The major assignment for this course is a developed research paper. Your research and writing process will be structured around three assignments: i. a research proposal, ii. a polished, annotated draft that persuasively defends a thesis on one of the topics of the course, and iii. a final essay (also annotated) that develops your thesis in tandem with a critical exegesis of the materials you have researched on your topic. You will receive a prompt with detailed instructions and a grading rubric for your first draft and final essay.
The goal of your Research Proposal will be to take the first major step toward framing what you will research for your final paper. Your proposal will consist of two sections.
Section I: Question Set
Compose a series of questions and sub-questions that will serve as the starting point for your research. These questions may be somewhat vague to begin with, but try as much as possible to nuance and qualify the questions you pose.
For example: Is Google really making us, as Carr claims, stupid? Is there any evidence that the internet changes our cognitive abilities (how we process information or the kinds of thinking we can engage in)? If the internet does affect cognition, are the consequences as dire as Carr makes them out to be? Why do older generations sometimes (often?) react negatively to new technologies? Perhaps the answer to this question might serve as an explanation for Carr’s motivation in critiquing the internet?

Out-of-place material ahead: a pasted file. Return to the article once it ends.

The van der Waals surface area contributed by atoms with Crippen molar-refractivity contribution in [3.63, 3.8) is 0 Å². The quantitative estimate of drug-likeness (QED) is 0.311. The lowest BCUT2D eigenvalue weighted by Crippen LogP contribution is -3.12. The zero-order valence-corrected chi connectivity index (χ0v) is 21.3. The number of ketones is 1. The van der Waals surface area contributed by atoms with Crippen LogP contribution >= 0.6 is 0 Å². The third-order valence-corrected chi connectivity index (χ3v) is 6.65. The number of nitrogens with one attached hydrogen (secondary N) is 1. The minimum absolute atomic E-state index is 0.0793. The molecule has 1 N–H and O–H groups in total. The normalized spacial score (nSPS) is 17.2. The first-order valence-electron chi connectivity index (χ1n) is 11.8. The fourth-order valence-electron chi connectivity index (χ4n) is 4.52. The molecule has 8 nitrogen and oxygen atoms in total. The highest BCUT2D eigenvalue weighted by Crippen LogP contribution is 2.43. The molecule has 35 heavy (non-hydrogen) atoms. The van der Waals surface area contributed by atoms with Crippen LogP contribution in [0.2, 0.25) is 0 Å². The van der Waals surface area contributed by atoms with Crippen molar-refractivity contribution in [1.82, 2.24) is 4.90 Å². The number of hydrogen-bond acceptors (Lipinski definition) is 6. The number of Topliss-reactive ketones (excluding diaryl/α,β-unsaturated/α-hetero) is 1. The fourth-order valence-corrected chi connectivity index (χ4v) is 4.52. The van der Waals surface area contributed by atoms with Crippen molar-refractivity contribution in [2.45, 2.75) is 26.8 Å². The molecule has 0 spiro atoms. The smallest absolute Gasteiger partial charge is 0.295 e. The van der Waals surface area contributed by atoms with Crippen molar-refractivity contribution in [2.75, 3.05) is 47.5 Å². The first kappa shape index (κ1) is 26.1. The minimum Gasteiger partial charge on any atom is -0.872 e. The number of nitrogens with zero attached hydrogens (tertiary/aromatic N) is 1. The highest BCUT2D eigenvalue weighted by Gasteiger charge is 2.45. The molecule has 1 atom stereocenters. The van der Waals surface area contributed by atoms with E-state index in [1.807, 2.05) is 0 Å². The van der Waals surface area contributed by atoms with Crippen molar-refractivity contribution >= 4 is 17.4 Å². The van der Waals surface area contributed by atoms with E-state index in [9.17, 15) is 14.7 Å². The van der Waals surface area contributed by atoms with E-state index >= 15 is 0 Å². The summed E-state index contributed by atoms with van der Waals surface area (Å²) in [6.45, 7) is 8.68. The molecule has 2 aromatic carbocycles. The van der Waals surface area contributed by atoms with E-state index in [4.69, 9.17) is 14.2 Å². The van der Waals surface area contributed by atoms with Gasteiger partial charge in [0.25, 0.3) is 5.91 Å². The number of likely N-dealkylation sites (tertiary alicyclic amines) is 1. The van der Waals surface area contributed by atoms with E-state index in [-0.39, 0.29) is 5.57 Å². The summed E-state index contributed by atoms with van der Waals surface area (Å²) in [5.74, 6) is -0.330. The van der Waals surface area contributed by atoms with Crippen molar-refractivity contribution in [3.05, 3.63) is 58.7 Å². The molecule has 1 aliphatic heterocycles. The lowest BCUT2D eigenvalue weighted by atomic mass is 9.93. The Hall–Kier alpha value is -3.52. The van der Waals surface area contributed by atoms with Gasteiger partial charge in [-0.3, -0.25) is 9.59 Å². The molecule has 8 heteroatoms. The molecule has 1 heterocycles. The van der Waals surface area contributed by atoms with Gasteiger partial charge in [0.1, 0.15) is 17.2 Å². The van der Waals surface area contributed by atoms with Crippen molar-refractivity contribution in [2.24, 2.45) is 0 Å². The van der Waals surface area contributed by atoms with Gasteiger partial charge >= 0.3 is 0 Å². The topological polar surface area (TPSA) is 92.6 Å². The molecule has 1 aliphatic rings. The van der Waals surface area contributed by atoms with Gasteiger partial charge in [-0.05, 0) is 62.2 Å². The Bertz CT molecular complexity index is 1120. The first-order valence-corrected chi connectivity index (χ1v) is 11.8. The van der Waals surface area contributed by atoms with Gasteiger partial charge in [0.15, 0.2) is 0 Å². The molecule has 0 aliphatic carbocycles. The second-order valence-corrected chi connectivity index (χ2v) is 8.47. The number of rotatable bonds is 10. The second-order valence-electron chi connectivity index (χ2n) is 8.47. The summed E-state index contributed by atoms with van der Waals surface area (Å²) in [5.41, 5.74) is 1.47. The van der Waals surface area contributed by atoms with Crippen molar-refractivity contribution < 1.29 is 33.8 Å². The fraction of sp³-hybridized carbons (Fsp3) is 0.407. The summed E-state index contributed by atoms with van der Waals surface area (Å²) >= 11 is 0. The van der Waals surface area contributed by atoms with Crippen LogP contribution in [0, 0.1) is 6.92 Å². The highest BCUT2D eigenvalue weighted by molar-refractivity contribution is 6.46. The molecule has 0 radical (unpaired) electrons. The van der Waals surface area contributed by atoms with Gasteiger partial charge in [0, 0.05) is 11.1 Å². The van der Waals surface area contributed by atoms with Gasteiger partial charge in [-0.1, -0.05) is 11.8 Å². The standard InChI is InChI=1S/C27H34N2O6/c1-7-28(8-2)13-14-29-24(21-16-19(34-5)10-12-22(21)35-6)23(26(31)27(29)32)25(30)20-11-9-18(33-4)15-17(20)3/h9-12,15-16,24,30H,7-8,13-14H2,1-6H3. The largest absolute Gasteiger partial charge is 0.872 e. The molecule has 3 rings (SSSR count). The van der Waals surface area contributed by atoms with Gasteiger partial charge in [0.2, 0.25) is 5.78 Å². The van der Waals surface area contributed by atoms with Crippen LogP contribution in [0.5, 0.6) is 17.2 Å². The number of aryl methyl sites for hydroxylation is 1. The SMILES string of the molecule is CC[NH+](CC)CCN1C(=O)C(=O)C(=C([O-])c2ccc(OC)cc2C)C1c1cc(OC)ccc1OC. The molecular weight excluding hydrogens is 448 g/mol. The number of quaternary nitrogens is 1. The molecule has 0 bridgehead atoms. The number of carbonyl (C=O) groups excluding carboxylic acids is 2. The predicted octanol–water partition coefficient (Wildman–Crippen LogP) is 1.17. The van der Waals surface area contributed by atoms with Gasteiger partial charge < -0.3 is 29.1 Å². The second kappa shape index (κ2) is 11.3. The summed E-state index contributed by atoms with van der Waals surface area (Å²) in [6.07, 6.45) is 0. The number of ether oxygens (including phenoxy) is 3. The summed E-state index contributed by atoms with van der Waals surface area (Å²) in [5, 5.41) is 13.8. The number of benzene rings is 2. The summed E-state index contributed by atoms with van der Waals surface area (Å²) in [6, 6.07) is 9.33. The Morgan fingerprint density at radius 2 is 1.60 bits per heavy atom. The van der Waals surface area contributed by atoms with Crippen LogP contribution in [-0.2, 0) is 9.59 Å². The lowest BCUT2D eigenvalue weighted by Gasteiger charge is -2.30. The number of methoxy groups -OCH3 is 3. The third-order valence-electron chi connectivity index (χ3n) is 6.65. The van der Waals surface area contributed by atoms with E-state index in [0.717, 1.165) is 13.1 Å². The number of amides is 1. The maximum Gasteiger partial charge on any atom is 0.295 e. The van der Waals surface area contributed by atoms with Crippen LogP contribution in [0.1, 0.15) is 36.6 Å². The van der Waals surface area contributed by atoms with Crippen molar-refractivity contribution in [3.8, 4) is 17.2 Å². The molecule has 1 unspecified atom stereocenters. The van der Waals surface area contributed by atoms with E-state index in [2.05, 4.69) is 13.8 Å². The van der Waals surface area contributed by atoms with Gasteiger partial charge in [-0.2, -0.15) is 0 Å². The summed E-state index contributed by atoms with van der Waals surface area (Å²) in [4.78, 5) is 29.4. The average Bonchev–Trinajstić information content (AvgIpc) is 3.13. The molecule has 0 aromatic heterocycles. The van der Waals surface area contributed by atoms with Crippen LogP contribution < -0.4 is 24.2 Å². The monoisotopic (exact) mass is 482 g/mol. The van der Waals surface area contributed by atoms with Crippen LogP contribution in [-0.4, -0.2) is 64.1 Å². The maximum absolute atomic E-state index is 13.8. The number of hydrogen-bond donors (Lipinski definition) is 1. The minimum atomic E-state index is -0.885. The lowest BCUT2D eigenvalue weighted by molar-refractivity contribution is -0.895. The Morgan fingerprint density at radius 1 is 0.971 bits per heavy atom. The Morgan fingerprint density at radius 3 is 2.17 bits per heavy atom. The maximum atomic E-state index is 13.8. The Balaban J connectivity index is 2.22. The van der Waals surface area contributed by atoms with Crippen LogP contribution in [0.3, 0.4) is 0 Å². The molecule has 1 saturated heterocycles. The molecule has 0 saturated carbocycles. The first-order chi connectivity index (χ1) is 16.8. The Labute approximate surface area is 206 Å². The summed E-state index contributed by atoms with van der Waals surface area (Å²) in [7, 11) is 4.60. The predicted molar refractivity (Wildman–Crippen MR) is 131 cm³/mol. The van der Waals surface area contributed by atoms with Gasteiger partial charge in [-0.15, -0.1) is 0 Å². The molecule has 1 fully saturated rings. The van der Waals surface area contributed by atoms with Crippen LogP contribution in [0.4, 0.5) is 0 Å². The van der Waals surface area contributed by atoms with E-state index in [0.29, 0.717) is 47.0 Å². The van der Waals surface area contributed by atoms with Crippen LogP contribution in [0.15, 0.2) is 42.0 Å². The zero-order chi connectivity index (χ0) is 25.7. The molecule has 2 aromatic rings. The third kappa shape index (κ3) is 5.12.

Your specific set of questions will set a limit on the scope of your research—some articles will be interesting but ultimately unrelated to your investigation.
Section II: Annotated Bibliography
Include a bibliography of the research you have found so far that looks potentially useful, with a brief annotation (a sentence or three) about the reference’s relevance to your question set. Make a note of any obstacles you’ve hit in your research. I will look to your bibliography to get a sense of where you are in the research process.
Quantity of Sources: Your final paper should meaningfully engage with at least four high-quality sources. Encyclopedia entries (1 or 2 maximum) may also count toward this total.
Quality of Sources: The paper’s sources should be clearly relevant to the topic, plainly credible, and from a range of venues (i.e., not all from the same single journal or book). Academic journal articles and chapters from monographs or anthologies are ideal and should constitute the majority of your sources; and articles from newspapers and intellectually-respectable magazines are acceptable, too. If you appeal to an organization’s website, you need to have evidence that the information is part of a scholarly discussion—look for references at the end of the article. You are discouraged from trying to read whole books, as that is probably biting off more than you can chew in the amount of time that’s available.
Carr, “Is Google Making Us Stupid?”